In 1987 Pat Porter won his sixth consecutive National Cross Country title at Van Cortlandt Park. “The footing is difficult,” he told Sports Illustrated at the time. ‘‘There are rocks and roots and things sticking out. If you‘re not careful, you could bust an ankle real easy.” He told the New York Times: “‘I thought coming into the race that if someone was with me, I‘d take them at Cemetery Hill.” The plan worked and he crossed the line in 29:58, a course record. Thirty yards behind was second place. That man was James Farmer from the University of Carolina. In the finishing funnel Porter turned to him and asked: “Who are you?”
Porter trained out in Alamosa, a small town at 7500 feet in Colorado, away from the noise of the big city. “It’s out of the way, people don’t know what I’m doing here. It’s secluded – that’s one of the reasons I like it. And I enjoy working out with Coach Vigil.” It took till 1990 for Porter’s winning streak to come to an end. With eight titles to his name, and with the race back in the Bronx, he was the odds-on favourite. Bob Kempainen, however, had other ideas. ‘‘That‘s usually my strong point, the hills,” Porter told Sports Illustrated, ‘‘but I got to the top and I just didn‘t have it. I got buried on Cemetery.” And with that, Porter’s streak was over.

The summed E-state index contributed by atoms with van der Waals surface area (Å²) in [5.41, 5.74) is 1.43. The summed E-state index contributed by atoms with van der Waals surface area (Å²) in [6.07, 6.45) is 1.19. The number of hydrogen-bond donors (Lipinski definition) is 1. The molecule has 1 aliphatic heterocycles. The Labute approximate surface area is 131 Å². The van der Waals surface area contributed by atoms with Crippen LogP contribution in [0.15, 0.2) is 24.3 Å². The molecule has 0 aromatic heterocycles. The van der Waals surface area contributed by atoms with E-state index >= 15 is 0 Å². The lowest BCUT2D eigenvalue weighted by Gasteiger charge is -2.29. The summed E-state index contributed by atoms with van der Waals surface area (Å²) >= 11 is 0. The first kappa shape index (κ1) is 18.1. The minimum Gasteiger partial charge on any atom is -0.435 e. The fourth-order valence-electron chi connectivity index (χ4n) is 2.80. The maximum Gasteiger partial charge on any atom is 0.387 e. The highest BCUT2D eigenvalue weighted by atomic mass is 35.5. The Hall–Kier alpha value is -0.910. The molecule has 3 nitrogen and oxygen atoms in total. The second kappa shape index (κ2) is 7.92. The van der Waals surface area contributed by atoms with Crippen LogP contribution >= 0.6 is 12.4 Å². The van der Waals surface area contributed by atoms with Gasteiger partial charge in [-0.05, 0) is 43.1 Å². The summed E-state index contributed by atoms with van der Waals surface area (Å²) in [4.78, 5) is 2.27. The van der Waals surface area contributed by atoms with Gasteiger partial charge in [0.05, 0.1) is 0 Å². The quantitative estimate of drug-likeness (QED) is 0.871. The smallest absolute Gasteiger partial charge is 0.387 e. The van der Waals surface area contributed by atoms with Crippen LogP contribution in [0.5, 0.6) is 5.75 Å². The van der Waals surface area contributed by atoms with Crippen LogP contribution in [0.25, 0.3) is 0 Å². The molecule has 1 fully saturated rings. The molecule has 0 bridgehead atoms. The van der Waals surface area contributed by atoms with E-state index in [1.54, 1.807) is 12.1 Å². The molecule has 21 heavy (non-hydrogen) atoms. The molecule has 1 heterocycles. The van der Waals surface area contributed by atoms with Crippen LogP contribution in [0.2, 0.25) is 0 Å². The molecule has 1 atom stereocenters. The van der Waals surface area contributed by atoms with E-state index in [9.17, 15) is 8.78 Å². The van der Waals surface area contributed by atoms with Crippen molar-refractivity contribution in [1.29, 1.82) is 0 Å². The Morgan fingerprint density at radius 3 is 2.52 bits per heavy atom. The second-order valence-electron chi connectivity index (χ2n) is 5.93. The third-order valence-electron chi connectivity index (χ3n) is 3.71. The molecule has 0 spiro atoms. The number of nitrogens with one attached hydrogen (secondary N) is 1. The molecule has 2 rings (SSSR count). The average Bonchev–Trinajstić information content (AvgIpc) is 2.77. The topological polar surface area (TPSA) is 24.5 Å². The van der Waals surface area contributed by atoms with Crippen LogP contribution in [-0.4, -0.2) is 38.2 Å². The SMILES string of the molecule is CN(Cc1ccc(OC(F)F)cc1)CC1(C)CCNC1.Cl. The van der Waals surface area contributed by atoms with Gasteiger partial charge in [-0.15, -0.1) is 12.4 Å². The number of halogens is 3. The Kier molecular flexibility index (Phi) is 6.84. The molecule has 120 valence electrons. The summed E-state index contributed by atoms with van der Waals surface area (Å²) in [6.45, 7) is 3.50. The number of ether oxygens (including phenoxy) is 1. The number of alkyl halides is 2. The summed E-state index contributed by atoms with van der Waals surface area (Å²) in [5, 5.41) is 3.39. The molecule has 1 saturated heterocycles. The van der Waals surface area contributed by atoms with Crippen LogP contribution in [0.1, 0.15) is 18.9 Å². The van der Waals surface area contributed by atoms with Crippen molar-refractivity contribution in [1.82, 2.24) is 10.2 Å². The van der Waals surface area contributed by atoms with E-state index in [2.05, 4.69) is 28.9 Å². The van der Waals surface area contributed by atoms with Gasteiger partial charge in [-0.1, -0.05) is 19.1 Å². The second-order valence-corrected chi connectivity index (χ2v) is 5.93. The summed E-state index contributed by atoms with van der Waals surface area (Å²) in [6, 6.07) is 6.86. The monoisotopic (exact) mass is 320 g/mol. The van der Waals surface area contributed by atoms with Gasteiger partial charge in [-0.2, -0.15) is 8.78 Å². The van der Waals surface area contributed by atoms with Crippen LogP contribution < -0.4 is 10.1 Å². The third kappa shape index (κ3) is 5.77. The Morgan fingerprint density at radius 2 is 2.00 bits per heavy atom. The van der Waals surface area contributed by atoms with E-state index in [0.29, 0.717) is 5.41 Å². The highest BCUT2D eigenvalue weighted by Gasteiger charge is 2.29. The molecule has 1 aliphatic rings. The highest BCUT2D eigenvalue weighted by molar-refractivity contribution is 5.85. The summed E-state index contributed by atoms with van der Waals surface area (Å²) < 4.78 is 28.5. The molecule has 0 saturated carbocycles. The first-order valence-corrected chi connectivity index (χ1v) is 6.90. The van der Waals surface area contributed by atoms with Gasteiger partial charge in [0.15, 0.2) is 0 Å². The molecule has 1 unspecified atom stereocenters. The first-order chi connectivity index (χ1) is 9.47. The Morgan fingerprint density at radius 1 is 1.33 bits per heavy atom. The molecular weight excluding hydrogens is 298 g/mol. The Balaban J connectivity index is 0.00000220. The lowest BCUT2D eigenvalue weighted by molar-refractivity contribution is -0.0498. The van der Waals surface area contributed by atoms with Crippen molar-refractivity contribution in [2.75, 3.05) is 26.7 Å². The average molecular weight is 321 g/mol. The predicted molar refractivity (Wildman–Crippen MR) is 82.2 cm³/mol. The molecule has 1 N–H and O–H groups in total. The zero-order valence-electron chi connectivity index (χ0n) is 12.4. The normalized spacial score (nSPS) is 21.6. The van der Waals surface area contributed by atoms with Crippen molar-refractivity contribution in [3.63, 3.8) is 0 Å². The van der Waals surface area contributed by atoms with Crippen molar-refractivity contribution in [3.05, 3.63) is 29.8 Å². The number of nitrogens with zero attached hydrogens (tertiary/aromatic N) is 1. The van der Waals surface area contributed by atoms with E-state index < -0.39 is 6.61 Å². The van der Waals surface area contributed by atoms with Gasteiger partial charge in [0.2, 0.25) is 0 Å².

In 2012 he died in an air crash. His record breaking eight years of wins mean he’ll forever have a place in American cross country. Will anyone ever match that record?